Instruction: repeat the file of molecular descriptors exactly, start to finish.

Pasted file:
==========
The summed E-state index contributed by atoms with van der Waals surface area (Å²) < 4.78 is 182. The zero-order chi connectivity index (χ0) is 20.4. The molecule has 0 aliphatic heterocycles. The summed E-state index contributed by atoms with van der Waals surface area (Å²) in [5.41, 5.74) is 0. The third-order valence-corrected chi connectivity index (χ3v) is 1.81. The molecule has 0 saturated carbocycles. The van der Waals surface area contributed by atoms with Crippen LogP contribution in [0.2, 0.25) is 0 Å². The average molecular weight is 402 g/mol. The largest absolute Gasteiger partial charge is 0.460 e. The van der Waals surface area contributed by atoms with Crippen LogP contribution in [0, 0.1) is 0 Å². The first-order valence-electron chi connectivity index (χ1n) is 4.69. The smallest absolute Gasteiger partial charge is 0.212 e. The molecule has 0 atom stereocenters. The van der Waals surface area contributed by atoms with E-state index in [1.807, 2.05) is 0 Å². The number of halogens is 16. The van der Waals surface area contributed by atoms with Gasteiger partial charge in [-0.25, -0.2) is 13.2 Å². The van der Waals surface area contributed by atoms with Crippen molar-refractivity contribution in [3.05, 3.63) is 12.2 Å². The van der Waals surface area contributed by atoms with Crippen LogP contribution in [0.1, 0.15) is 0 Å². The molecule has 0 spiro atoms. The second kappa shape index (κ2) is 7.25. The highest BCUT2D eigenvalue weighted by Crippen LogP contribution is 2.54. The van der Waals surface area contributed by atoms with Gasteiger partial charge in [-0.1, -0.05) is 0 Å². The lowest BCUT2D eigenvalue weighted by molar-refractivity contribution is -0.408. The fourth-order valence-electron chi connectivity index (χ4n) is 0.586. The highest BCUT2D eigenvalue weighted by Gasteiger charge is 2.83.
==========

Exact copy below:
The summed E-state index contributed by atoms with van der Waals surface area (Å²) < 4.78 is 182. The zero-order chi connectivity index (χ0) is 20.4. The molecule has 0 aliphatic heterocycles. The summed E-state index contributed by atoms with van der Waals surface area (Å²) in [5.41, 5.74) is 0. The third-order valence-corrected chi connectivity index (χ3v) is 1.81. The molecule has 0 saturated carbocycles. The van der Waals surface area contributed by atoms with Crippen LogP contribution in [0.2, 0.25) is 0 Å². The average molecular weight is 402 g/mol. The largest absolute Gasteiger partial charge is 0.460 e. The van der Waals surface area contributed by atoms with Crippen LogP contribution in [0, 0.1) is 0 Å². The first-order valence-electron chi connectivity index (χ1n) is 4.69. The smallest absolute Gasteiger partial charge is 0.212 e. The molecule has 0 atom stereocenters. The van der Waals surface area contributed by atoms with E-state index in [1.807, 2.05) is 0 Å². The number of halogens is 16. The van der Waals surface area contributed by atoms with Gasteiger partial charge in [-0.25, -0.2) is 13.2 Å². The van der Waals surface area contributed by atoms with Crippen molar-refractivity contribution in [3.05, 3.63) is 12.2 Å². The van der Waals surface area contributed by atoms with Crippen LogP contribution in [0.1, 0.15) is 0 Å². The molecule has 0 spiro atoms. The second kappa shape index (κ2) is 7.25. The highest BCUT2D eigenvalue weighted by Crippen LogP contribution is 2.54. The van der Waals surface area contributed by atoms with Gasteiger partial charge in [-0.1, -0.05) is 0 Å². The lowest BCUT2D eigenvalue weighted by molar-refractivity contribution is -0.408. The fourth-order valence-electron chi connectivity index (χ4n) is 0.586. The highest BCUT2D eigenvalue weighted by Gasteiger charge is 2.83.